Dissertation/Thesis Abstract

Using the Birth-Death Process to Infer Changes in the Pattern of Lineage Gain and Loss
by Hallinan, Nathaniel Malachi, Ph.D., University of California, Berkeley, 2011, 203; 3498974
Abstract (Summary)

The birth-death process has been used to study the evolution of a wide variety of biological entities from genes to species. Here, I develop methods to investigate how the birth-death process varies under three very different circumstances: changes in the pattern of taxon diversification through time; the effect of whole genome duplications on the pattern of chromosome gain and loss; and changes in the pattern of gene gain and loss on branches of a taxon tree.

Previous work had shown how to calculate the distributions of number of lineages and branching times for a reconstructed constant rate birth-death process that started with one or two reconstructed lineages at some time or ended with some number of lineages in the present. In chapter 2 I expand that work to include any time variable birth-death process that starts with any number of reconstructed lineages and/or ends with any number of reconstructed lineages at any time. I also introduce the discrete time birth-death process which operates as an efficient and accurate numerical solution to any time-variable birth-death process and allows for the analytical incorporation of sampling and mass extinctions. Furthermore, I show how to simulate random trees under any of these models.

In order to compare phylogenetic trees to these models, I use these methods to calculate two statistics that describe the effect of a set of branching times to any time variable birth-death model: the maximum likelihood, which can be compared to the distribution of the maximum likelihood for a random sample of trees or to that the maximum likelihood of other birth-death models using the Akaike Information Criterion; and the Komolgorov-Smirnov test, which is based on the fact that the branching times should be independently and identically distributed under many time variable birth-death models. I also demonstrate two new methods for visualizing the distribution of branching times: the lineage through time null plot uses a heat map to show the distribution of the number of lineages at different times; and the waiting time null plot does the same for waiting times between branching times.

In chapter 3 I describe a likelihood model in which the number of chromosomes in a genome evolves according to a Markov process with three stochastic rates: a rate of chromosome duplication and a rate of chromosome loss that are proportional to the number of chromosomes in the genome; and a rate of whole genome duplication that is constant. I implemented software that calculates the maximum likelihood under this model for a phylogeny of taxa in which the chromosome counts are known. I compared the maximum likelihoods of a model in which the genome duplication rate varies to one in which it is fixed at zero using the Akaike information criterion, in order to determine if a model with whole genome duplications is a good fit for the data.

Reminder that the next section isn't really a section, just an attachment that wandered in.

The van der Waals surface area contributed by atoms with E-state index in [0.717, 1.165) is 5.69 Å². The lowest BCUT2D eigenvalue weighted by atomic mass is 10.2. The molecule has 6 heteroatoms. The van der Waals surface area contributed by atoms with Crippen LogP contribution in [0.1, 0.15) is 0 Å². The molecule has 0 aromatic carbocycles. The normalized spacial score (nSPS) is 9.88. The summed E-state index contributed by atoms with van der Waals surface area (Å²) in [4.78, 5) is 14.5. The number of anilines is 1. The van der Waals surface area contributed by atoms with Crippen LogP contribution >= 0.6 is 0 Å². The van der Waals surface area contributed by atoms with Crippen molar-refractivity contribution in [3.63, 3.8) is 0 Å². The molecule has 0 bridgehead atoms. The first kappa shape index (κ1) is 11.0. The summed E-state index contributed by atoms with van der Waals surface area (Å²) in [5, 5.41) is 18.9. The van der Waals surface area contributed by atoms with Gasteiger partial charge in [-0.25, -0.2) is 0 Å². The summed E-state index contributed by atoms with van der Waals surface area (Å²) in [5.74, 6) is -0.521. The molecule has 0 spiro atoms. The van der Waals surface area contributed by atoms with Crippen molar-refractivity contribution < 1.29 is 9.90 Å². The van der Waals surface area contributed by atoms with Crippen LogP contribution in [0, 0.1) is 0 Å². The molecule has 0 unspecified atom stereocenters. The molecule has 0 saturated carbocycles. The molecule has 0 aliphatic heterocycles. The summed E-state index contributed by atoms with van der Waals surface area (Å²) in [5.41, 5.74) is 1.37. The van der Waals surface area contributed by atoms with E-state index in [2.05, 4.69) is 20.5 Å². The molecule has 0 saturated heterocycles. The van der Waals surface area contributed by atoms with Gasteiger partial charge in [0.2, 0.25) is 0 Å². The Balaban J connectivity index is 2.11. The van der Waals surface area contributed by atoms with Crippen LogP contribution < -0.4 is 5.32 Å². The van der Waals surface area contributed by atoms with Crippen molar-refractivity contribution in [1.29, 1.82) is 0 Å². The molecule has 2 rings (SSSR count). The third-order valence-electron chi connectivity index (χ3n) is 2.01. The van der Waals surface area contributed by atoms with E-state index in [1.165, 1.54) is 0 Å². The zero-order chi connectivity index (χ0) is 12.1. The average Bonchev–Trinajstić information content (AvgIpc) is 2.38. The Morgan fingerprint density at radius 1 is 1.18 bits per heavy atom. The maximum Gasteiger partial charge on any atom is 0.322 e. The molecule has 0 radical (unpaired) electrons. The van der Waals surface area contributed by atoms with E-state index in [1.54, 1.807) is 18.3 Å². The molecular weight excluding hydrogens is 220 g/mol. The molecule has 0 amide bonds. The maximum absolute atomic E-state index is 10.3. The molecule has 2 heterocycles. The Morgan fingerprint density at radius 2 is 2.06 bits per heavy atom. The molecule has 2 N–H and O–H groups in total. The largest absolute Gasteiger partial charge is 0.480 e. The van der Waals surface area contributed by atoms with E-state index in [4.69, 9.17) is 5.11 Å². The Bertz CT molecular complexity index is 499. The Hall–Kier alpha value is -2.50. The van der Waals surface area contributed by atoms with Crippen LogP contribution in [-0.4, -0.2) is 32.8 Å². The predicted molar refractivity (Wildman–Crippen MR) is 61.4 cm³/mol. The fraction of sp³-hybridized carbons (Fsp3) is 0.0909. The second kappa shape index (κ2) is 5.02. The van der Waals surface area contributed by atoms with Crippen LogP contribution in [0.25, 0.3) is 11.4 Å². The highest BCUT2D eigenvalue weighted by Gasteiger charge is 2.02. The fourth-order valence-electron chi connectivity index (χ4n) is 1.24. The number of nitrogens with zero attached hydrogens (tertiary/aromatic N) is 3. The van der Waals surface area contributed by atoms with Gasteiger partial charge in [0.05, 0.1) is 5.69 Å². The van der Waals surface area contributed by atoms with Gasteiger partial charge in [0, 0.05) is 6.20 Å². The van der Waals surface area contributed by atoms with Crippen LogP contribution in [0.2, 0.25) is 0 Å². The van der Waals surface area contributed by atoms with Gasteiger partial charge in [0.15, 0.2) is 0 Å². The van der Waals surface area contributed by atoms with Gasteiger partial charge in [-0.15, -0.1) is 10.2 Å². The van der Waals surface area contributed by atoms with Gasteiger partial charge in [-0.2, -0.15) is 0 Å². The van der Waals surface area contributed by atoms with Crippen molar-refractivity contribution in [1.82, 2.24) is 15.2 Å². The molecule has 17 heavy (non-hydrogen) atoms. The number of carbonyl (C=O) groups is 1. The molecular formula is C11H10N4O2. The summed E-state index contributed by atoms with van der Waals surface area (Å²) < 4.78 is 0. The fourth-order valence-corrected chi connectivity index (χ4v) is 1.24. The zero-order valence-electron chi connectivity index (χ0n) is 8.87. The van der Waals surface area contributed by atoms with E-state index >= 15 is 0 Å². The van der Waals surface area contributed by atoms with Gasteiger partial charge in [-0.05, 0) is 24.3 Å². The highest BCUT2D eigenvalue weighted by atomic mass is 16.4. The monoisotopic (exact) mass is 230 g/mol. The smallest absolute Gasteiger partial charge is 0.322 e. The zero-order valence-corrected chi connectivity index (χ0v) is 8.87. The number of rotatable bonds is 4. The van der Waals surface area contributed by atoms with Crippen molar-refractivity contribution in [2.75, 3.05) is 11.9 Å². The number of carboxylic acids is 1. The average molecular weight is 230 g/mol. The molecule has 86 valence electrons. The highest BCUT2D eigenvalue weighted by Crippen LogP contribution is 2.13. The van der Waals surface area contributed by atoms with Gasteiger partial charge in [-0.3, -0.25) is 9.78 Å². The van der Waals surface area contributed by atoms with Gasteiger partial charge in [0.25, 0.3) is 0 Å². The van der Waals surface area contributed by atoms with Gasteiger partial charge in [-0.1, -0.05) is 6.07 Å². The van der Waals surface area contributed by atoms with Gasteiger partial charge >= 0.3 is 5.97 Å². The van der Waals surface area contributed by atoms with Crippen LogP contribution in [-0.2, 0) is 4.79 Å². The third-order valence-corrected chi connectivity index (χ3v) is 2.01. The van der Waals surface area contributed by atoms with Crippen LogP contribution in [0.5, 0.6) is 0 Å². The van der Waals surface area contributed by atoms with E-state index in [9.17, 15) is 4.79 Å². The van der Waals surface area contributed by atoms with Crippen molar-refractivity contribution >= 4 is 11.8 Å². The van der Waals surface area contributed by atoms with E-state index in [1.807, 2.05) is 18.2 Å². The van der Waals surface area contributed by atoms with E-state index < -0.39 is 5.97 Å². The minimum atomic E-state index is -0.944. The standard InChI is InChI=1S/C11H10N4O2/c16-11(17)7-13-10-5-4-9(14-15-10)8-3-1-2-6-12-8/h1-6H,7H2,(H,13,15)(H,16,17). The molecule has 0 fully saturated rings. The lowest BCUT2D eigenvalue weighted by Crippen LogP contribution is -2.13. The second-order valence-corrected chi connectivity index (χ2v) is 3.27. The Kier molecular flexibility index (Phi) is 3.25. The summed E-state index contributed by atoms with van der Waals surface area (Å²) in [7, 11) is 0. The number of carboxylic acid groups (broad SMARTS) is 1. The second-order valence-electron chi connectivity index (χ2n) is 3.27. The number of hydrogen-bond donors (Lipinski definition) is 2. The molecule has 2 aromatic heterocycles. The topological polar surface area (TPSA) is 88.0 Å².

In chapter 4, I develop a method that uses the gene family tree to infer changes in the process of gene gain and loss on a taxonomic tree. This method relies on calculating the probability of a gene tree given a taxon tree and a set of birth-death parameters by which that gene tree evolves on the taxon tree. I use a reversible-jump MCMC to sample from the joint posterior distribution of a set of birth-death parameters and assignments of those parameters to the branches of a taxon tree given a gene tree and a taxon tree. Different assignments are compared using Bayes factors. I use simulations to show that this method has much more power than a method which relies only on counts of gene family members to determine if a gene family evolved by a different process on a pair of taxon branches, and whether that difference is a consequence of differences in the birth rate or the death rate.

In section 4.5 I expand my method to include uncertainty in the gene tree topology, by using a set of gene alignments as my data rather than the fully resolved gene tree. Under this implementation I calculate the probability of those sequences given the gene tree, in addition to the probability of the gene tree given the taxon tree. I modify the reversible-jump MCMC so that it now samples from the posterior distribution of the nucleotide evolution parameters and the gene trees, in addition to the birth-death parameters and their assignments to the branches of the taxon tree. I demonstrate the use of this method on two real gene families found in the Bilateria. (Abstract shortened by UMI.)

Indexing (document details)
Advisor: Lindberg, David R.
Commitee: Aldous, David, Huelsenbeck, John P.
School: University of California, Berkeley
Department: Integrative Biology
School Location: United States -- California
Source: DAI-B 73/07(E), Dissertation Abstracts International
Source Type: DISSERTATION
Subjects: Biostatistics, Systematic
Keywords: Gene duplication, Gene family diversificatio, Genome duplication, Lineage through time, Phylogeny
Publication Number: 3498974
ISBN: 9781267228086
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